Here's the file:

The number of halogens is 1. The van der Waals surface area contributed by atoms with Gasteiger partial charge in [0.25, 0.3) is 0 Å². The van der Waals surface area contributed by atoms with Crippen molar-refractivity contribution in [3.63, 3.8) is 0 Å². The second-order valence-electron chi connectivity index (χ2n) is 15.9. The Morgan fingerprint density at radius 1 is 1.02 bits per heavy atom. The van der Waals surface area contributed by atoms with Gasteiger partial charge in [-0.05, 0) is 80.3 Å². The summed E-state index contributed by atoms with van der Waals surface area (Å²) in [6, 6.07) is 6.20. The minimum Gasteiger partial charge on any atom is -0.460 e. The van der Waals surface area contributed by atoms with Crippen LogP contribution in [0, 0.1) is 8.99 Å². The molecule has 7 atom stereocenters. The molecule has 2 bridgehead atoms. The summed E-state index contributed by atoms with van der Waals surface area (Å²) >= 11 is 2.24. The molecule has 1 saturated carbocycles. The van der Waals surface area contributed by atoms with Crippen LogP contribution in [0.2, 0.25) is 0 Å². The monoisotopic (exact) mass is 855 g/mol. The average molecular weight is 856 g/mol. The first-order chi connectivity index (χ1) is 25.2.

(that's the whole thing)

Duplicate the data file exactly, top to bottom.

The number of halogens is 1. The van der Waals surface area contributed by atoms with Gasteiger partial charge in [0.25, 0.3) is 0 Å². The van der Waals surface area contributed by atoms with Crippen molar-refractivity contribution in [3.63, 3.8) is 0 Å². The second-order valence-electron chi connectivity index (χ2n) is 15.9. The Morgan fingerprint density at radius 1 is 1.02 bits per heavy atom. The van der Waals surface area contributed by atoms with Gasteiger partial charge in [-0.05, 0) is 80.3 Å². The summed E-state index contributed by atoms with van der Waals surface area (Å²) in [6, 6.07) is 6.20. The minimum Gasteiger partial charge on any atom is -0.460 e. The van der Waals surface area contributed by atoms with Crippen LogP contribution in [0, 0.1) is 8.99 Å². The molecule has 7 atom stereocenters. The molecule has 2 bridgehead atoms. The summed E-state index contributed by atoms with van der Waals surface area (Å²) >= 11 is 2.24. The molecule has 1 saturated carbocycles. The van der Waals surface area contributed by atoms with Crippen LogP contribution in [0.2, 0.25) is 0 Å². The monoisotopic (exact) mass is 855 g/mol. The average molecular weight is 856 g/mol. The first-order chi connectivity index (χ1) is 25.2.